Last year, Imago Dei Fund’s Girl Child Long Walk project launched a pilot fellowship with 12 faith-inspired change agents from across the globe seeking to grow in awareness of the ancient roots of patriarchal cultural norms which stubbornly persist in our world, and ask “what is mine to do?” One of the fellows, Rev. Dr. Patrick Musembi, decided to take action by launching a Girl Child Long Walk reading journey in Kenya, and to invite village chiefs and assistant chiefs to explore together the ways that they can foster gender equality in their communities. We are honored to spotlight Patrick’s incredible story and recently awakened and contagious passion as a male ally working for gender equality.
Societal change doesn’t happen overnight and is often a slow, painstaking process that spans generations. As the Chinese philosopher Lao Tzu once said: “A journey of a thousand miles begins with one step.”
Growing up in rural Kenya, in a small village in the Kathiani region of Machakos, patriarchy was deeply woven into the fabric of our society. I grew up watching my sisters doing the thankless work of cooking and fetching water from strenuously long distances. Given my family didn’t keep a large herd of animals, the work for me and my brothers of looking after goats felt immensely easier. Although my father didn’t harbor any discriminatory feelings between boys and girls, patriarchy still seeped through.
Poverty held us by the throat, keeping our finances meager and my father in constant debt. In the background, my unschooled mother supplemented my father’s income through a greengrocery business in the village square. She was up before the sun, beginning her lengthy journey to the town and ensuring our mouths were fed and our education well taken care of. However, in a culture that prioritized male education, my sisters did not get the privilege of proceeding beyond high school. I, on the other hand, went on to become ordained and an accomplished educator.
As a child, I hardly realized all the dynamics I was witnessing, or the inequalities faced by my sisters. Nevertheless, hindsight has proved to be a powerful tool. Our unsung hero, my mother, plays center stage in this story. Raised in a family that didn’t see the value of education, she still managed to break through those conceptions and instill its importance in us. In my village, she is something of a revolutionary. Her blood, sweat and tears set my homestead apart from the rest; full of learned, determined and accomplished individuals who continue to challenge societal norms.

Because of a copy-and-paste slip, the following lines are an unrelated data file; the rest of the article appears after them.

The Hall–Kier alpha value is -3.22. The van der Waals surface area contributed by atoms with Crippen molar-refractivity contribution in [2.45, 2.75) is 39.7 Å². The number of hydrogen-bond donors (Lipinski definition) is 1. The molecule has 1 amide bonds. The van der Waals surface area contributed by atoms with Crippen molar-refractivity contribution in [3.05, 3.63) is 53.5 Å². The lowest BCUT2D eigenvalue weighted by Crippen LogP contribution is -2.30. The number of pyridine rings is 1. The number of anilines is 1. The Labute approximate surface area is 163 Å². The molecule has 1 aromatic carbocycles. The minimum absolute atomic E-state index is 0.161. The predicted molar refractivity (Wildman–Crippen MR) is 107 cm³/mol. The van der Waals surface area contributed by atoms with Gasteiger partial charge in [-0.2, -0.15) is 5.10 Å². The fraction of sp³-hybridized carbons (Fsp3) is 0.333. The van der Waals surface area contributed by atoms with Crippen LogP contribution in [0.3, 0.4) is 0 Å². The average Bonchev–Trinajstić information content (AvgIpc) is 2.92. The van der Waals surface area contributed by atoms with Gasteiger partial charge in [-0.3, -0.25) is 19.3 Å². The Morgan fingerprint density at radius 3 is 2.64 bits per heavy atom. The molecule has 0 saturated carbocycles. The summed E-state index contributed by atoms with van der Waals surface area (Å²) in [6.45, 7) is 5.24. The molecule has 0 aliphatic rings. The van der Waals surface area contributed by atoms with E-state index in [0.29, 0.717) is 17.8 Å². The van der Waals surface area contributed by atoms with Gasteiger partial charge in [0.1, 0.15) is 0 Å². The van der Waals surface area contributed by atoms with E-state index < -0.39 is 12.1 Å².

She lit a fire in me that only grew brighter when I participated in the Girl Child Long Walk fellowship in 2021. The fellowship cemented something I always suspected to be true: this is what I was created to do. I will spare no effort in calling men in Kenya and in Africa to step back and make space for girls and women to grow and excel.
A missing link in community transformation
At the end of the fellowship, we were given the opportunity and support to work on a project of our choosing and I got inspired to do something new in my community with what felt like an untapped and missing constituency in the work of gender equality: the village chiefs and assistant chiefs.
After the fellowship was over, I adapted the Girl Child Long Walk reading journey into something we could use to reach this target audience. The program we launched enlisted 24 chiefs and assistant chiefs drawn from the three southeast Kenya Counties of Machakos, Makueni, and Kitui. These leaders are directly in touch with people at the grassroots level where ordinary life happens and where patriarchal gender norms persist within the invisible fabric of the family and the community and create change. They enforce government policies and officiate at various public forums including burials, school meetings, weddings, development forums, and public holidays. They have a right to call for baraza, community public gatherings to discuss important matters, and to share information with the public.
This cadre of leadership is the unrecognized missing link in community transformation in general and also with respect to the traditional layer of society which all too often sanctions patriarchal norms that make girls and women so vulnerable to harmful practices, overwork, marginalization, sexual exploitation, and myriad forms of violence. These leaders are called on to arbitrate in most gender-based violence cases, marital and inheritance disputes, among others but they could do much more to galvanize great awareness of and action to address the pervasive nature of gender-based exploitation in our communities.
Local initiatives to safeguard and liberate girl children